What is SSL, TLS and HTTPS

A Comparison Between SSL, TLS, and HTTPS

Data protection is a priority that internet users crave. No one wants to access a website that leaves them vulnerable to losing their sensitive private data.  

SSL, TLS and HTTPS are security protocols that ensure internet users have their data secured when accessing the internet.

These protocols work in unique ways to ward off unauthorized intrusion by third parties.

If you have been wondering how they work, we have you covered. In this post, we will be looking at the basics of these protocols, what sets them apart and how they work.

What is SSL Protocol (Secure Sockets Layer)

SSL, which stands for Secure Sockets Layer, is a standard encryption technology that is used to encrypt an internet connection, ensuring that sensitive data sent between two systems isn’t intercepted, read and modified by cybercriminals.

It was developed by Netscape in 1995 to ensure privacy and data integrity in internet communications.

The two systems can be a server and a client (for example, an eCommerce website and browser) or server to server (for example, an application with personal information or with payroll information).

It does this by encrypting the data sent between systems. The SSL algorithm scrambles the data in transit, making it impossible to read by hackers.

Such protected data could be credit card details, personal texts or home addresses.

For SSL to be implemented on websites, they must have SSL certificates.

An SSL certificate is an identification tool that ascertains the veracity of the claim of one’s identity. An SSL certificate is stored and displayed on the website by its server.

Free SSL Certificates

A free SSL certificate also serves as a website’s public key, making the encryption of data in transit between two systems possible.

With SSL, a user’s device views the public key and uses it to set up secure encryption keys with the webserver.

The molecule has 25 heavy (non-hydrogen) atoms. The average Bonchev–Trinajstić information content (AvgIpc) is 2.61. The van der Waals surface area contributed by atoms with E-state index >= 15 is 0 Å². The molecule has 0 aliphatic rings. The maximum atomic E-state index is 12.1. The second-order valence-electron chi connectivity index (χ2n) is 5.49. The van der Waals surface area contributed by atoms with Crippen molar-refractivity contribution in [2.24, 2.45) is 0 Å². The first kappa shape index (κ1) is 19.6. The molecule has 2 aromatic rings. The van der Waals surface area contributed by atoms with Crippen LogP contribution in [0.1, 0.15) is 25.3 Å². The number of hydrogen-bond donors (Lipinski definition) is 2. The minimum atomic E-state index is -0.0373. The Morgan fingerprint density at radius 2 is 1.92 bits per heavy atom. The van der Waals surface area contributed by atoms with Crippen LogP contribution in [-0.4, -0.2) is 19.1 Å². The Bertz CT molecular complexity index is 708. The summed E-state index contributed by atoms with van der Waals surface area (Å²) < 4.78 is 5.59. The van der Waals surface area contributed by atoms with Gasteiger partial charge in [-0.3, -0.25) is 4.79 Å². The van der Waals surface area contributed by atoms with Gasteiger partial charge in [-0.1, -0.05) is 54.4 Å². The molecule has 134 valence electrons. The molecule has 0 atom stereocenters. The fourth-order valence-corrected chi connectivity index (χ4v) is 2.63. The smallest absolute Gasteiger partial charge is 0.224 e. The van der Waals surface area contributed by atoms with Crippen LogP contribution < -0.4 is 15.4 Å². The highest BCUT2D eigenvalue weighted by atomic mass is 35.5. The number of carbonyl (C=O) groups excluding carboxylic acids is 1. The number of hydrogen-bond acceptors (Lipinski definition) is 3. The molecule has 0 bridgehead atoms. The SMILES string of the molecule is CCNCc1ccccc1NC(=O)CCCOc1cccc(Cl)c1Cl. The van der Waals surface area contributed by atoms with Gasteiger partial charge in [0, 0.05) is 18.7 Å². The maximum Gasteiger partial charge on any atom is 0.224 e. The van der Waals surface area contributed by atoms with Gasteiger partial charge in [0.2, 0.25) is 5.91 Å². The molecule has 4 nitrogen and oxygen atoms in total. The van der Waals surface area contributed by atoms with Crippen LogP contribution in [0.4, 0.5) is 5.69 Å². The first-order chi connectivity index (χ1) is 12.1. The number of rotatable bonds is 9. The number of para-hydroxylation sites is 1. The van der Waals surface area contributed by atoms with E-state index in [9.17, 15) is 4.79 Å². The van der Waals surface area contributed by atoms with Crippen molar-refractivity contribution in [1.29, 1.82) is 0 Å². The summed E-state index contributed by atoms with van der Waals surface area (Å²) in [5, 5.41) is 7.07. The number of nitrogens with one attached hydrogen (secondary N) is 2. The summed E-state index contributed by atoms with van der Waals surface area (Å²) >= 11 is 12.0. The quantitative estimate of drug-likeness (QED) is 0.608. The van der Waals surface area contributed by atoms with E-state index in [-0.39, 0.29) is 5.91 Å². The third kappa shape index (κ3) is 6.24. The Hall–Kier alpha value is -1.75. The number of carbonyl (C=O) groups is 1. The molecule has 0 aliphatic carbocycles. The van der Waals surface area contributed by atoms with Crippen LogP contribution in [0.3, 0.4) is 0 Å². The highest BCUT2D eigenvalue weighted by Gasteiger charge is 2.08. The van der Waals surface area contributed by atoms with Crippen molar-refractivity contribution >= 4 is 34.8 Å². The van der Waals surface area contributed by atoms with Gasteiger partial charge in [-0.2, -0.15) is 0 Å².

Now, you can get SSL certificates free of charge with our business hosting plan to encrypt sensitive personal information on your website.

Related article: How to add Free SSL on WordPress website

What is TLS (Transport Layer Security)

TLS, short for Transport Layer Security, is a more secured cryptographic protocol for achieving end-to-end internet privacy and integrity. It works similarly to the Secure Sockets Layer.

Developed in 1999, Transport Layer Security was built with the aim of facilitating privacy and data security for systems over the internet.

The core purpose of TLS is to encrypt data between servers and web applications. In addition, it can be used to encrypt other communications like email, file transfers, messaging, DNS and voice over IP (VoIP).

The TLS, just like the SSL, is needed to establish high-level encryption of data and secure connections. Transport Layer Security make use of asymmetric encryption—the public and private key.

Once data is encrypted and authenticated, it is confirmed with a message authentication code (MAC). The recipient verifies the MAC to ensure the integrity of the data.

When activated to secure an internet session, it normally shows as a padlock icon in web browsers.

TLS, like SSL, does not secure data on end systems. It only ensures secure delivery of data over the internet, preventing it from being intercepted and modified by hackers.

Related article: Enable TLS 1.2 on Windows 7 devices

What is HTTPS (Hypertext Transfer Protocol Secure)

Hypertext transfer protocol secure is the secure version of HTTP, which is a transfer protocol between a website and a computer.

It is used by websites that deal with the transfer of sensitive data from one system to another.

HTTP is not protected, making the website vulnerable to malicious attacks. HTTPS ensures that data is protected bi-directionally, on the server and client sides.

Only the client can decipher the information that is transferred from the server.

Before you visit a website, you must ensure that it is HTTPS-enabled. You can determine this by checking the website’s URL.

Get away from a website that is not HTTPS protected to avoid having your personal and sensitive information tampered with.

HTTPS cannot encrypt every detail of a website. For example, it does not encrypt port numbers and host addresses.

However, it still serves as a tool to hinder eavesdropping on information and manipulation.

Final Takeaways

By using secure connections such as TLS (Transport Layer Security), HTTPS (Hypertext Transfer Protocol Secure), or SSL (Secure Sockets Layer), you will be adding a strong layer of protection to your website.

Any website that houses sensitive information and prioritizes its protection to safeguard its users from losing it should consider having these secure connections.

Those who are interested in how to get an SSL certificate for their website are welcome to contact us for more details about security protocols to secure their customers’ personal information and online transactions.

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Xiao Hui | Exabytes - Digital Marketing
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